Women in the 1930s wrote about almost everything.
Pearl Buck described the life of a hardworking peasant family in China in The Good Earth (1931).
She won the Pulitzer Prize for this book and in 1938 became the first American woman to be awarded the Nobel Prize in literature.
Margaret Mitchell published Gone with the Wind (1936), a historical romance set in the South of the Civil War period and after.
It was an immediate hit, selling 50,000 copies in one day, and was soon made into a popular movie.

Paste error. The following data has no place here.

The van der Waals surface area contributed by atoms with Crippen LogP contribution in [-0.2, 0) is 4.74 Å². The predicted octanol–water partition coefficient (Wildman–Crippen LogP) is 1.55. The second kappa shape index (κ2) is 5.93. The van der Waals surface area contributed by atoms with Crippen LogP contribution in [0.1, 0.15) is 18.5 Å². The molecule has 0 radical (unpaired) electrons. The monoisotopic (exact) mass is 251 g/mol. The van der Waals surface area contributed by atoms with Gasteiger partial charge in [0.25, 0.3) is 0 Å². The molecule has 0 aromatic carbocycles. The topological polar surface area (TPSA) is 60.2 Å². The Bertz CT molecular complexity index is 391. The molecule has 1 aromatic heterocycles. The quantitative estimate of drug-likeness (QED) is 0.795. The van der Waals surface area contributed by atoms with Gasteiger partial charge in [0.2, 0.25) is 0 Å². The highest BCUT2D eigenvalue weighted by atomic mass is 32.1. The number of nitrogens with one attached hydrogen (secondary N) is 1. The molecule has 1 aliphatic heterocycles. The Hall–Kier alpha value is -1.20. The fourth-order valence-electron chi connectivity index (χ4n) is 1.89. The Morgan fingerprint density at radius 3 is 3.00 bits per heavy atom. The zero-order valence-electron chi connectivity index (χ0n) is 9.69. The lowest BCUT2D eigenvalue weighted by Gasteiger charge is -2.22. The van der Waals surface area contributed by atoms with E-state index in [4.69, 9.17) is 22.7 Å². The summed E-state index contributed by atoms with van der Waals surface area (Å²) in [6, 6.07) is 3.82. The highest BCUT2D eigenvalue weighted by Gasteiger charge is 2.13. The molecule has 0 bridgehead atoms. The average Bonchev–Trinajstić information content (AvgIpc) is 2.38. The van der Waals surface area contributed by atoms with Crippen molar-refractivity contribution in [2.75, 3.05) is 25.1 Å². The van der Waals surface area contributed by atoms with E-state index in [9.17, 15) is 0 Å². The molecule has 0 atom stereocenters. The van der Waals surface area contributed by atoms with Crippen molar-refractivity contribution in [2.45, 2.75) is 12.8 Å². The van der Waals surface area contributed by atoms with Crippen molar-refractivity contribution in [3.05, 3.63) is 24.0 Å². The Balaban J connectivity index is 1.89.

From a very different perspective, Zora Neale Hurston portrayed the problems facing a young African American woman in the South in her novel Their Eyes Were Watching God (1937).
Many women wrote children’s books, including such classics as Little House in the Big Woods by Laura Ingalls Wilder and the many Nancy Drew mysteries by “Carolyn Keene” (a pseudonym for several writers, but mostly Harriet Stratemeyer Adams).